Distinguished works with an esteemed provenance and an ‘iconic status’ will be arduous to replace and there is no guarantee that the replacement will offer equal returns on the secondary art market e.g. “The World Map,” a sculpture by El Anatsui (Ghana) and the painting “Vision of the Tomb” by Ibrahim El Salahi (Sudan).
c: agreed value policy insurance
An Agreed-Value Policy (AVP) insurance is designed to give the insurer faster claims settlement. However, with this type of insurance, the insurer has to agree to the value of the artwork prior to the loss, and it is, therefore, much more suitable for an investor with a sizeable number of artworks.
For example, a collector can estimate, through the aid of reputable art appraisers that his collection of 150 paintings, including rare pieces from revered artists like Susana Solano (Spain), Zwelethu Mthethwa (South Africa), Kerry James Marshall (USA), Ai Weiwei (China), and Alexander “Skunder” Boghossian (Ethiopia) is valued at US$2,6 million. It therefore implies that should the collector lose their entire collection, only the pre-stated value of the collection will be reimbursed.
In the case of losing some pieces from the collection, the amount of money reimbursed will be calculated according to the overall pre-stated value of the collection.
However, since the value of the work/collection is pre-determined, it means that the collector loses out on any gains the work/collection would have accrued, a major downside if the collection has works by auction houses favourites like Marlene Dumas (South Africa), Cy Twombly (USA) and the renowned German painter, Gerhard Richter.
d: current market value insurance
Another type of insurance a buyer/collector/investor can choose is the current market value (CMV) insurance capped at 150% of the stated value of the policy for each individual artwork. For example, if you lose a watercolor x-ray by Nya’ for his work “Keeper of Time” with a stated value of US$2,000, it, therefore, implies that even though the current market value of the drawing is US$15,000 the collector will only receive $3,000, a 150% cap from the original value.
e: title insurance
For a long time, collectors had little in the way of assurance that they were protected from claims against an artwork's ownership, other than due diligence before purchasing. However, as the art industry continues to grow globally, a form of insurance that has become an increasingly popular way of assuring that art ownership can be protected from theft claims is title insurance.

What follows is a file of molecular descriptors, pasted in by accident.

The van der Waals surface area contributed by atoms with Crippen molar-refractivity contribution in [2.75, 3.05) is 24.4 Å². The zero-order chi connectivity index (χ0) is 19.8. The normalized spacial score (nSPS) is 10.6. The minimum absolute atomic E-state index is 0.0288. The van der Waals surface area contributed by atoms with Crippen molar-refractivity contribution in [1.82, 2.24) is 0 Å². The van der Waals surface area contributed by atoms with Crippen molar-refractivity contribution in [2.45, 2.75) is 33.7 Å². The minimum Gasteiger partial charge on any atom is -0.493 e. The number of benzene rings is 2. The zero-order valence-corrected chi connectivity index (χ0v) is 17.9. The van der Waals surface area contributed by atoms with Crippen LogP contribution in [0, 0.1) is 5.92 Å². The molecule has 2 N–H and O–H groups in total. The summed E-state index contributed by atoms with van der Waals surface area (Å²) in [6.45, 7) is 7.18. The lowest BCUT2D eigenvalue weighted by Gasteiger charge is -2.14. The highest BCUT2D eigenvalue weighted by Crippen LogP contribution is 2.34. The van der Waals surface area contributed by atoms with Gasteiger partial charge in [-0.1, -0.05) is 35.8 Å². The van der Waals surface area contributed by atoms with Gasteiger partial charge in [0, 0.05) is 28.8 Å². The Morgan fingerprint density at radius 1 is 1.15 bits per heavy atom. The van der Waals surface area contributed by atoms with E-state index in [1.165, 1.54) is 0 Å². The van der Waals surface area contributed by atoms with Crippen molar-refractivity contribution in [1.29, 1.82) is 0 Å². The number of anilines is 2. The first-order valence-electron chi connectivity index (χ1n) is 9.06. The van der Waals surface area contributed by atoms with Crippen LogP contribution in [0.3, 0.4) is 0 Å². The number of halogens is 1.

For a premium of between 1 and 5 percent (or higher, especially for works considered rare and valuable), title insurance will cover legal costs if a title dispute occurs and reimburses the buyer/collector/investor for the value of the work if you lose ownership. However, title insurance policies are expensive, but in absolute terms, they represent only a fraction of other fees associated with art purchases, such as shipping and handling, property insurance and the infamous 12-25 percent buyer's premiums charged by major auction houses like Sotheby’s and Christies.
Furthermore, title insurance does not protect against everything. It might be ideal for art lenders, e.g. (banks, art and hedge funds) who, many times are giving money against collections of rare art pieces valued in the tens of millions of dollars, and don't want to risk their money if there is any question in terms of ownership or authenticity.
However, unlike real estate, (where the concept of title insurance was adopted) and when there can be no question of where the land came from, art title insurance can only protect a collector against claims of ownership, it cannot protect against claims of authenticity.
Conclusively, it is important to underscore that the valuation clause of the policies explained above will legibly disclose what you will receive as a policyholder in the event of a loss or damage while specifying exactly how the insurer will make the payment. Prior to deciding on which policy will be best for your artwork(s) or collection, it is wise to consult a reputable art advisor to help you choose the best policy that will protect the overall value of your investment while protecting its financial value in the case of loss or damage.
3. protect the artwork against physical damage
After you have invested in contemporary artwork, it is your responsibility as an investor or collector to ensure that it remains undamaged or does not disintegrate over time. Even though some risks such as accidental damages and breakages can be unavoidable, there are a number of avoidable risks. For example, to prevent a painting on canvas from dimpling, avoid digging your fingers into the canvas, resting or leaning any object on the canvas/frame and when carrying artwork, hold it from the sides of the stretcher bars (frame), preferably wearing soft gloves.
To protect artwork, particularly paintings from dust and moisture, make sure that the piece is hung at least one and a half feet (28 inches or 45.7 cm) from the ground. Furthermore, to prevent canvas stretchers from warping, display artwork in a humidity-free environment. However, astute preservation begins by requesting a condition of artwork report from the vendor and monitoring your investment regularly to identify existing problems before they escalate and potential problems before they occur.
For example, if the report states that on the bottom left corner of the canvas, above the artist's signature, there are slight cracks showing - this might require you to send the painting for early restoration before the cracks widen.
Once your artwork is in your possession, it will be wise to engage the services of a knowledgeable art conservator who will in turn use the condition of artwork report as a guide to physically assess the artwork by carefully looking at the following;